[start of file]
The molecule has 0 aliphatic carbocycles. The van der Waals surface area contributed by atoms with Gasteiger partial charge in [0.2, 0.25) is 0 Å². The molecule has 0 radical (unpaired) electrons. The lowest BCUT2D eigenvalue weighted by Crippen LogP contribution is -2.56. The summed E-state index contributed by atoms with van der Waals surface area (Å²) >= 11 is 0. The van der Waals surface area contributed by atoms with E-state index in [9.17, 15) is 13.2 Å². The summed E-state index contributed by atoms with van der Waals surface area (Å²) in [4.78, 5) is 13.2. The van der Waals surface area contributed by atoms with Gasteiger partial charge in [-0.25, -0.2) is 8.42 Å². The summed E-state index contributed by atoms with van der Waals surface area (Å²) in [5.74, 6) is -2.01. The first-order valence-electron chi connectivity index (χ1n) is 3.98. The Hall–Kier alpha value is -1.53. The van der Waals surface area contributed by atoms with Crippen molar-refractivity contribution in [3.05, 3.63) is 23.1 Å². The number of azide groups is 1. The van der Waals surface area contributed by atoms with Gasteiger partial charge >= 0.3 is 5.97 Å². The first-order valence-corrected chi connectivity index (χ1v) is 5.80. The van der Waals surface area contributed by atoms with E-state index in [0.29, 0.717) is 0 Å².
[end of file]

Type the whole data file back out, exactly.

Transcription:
The molecule has 0 aliphatic carbocycles. The van der Waals surface area contributed by atoms with Gasteiger partial charge in [0.2, 0.25) is 0 Å². The molecule has 0 radical (unpaired) electrons. The lowest BCUT2D eigenvalue weighted by Crippen LogP contribution is -2.56. The summed E-state index contributed by atoms with van der Waals surface area (Å²) >= 11 is 0. The van der Waals surface area contributed by atoms with E-state index in [9.17, 15) is 13.2 Å². The summed E-state index contributed by atoms with van der Waals surface area (Å²) in [4.78, 5) is 13.2. The van der Waals surface area contributed by atoms with Gasteiger partial charge in [-0.25, -0.2) is 8.42 Å². The summed E-state index contributed by atoms with van der Waals surface area (Å²) in [5.74, 6) is -2.01. The first-order valence-electron chi connectivity index (χ1n) is 3.98. The Hall–Kier alpha value is -1.53. The van der Waals surface area contributed by atoms with Crippen molar-refractivity contribution in [3.05, 3.63) is 23.1 Å². The number of azide groups is 1. The van der Waals surface area contributed by atoms with Gasteiger partial charge >= 0.3 is 5.97 Å². The first-order valence-corrected chi connectivity index (χ1v) is 5.80. The van der Waals surface area contributed by atoms with E-state index in [0.29, 0.717) is 0 Å².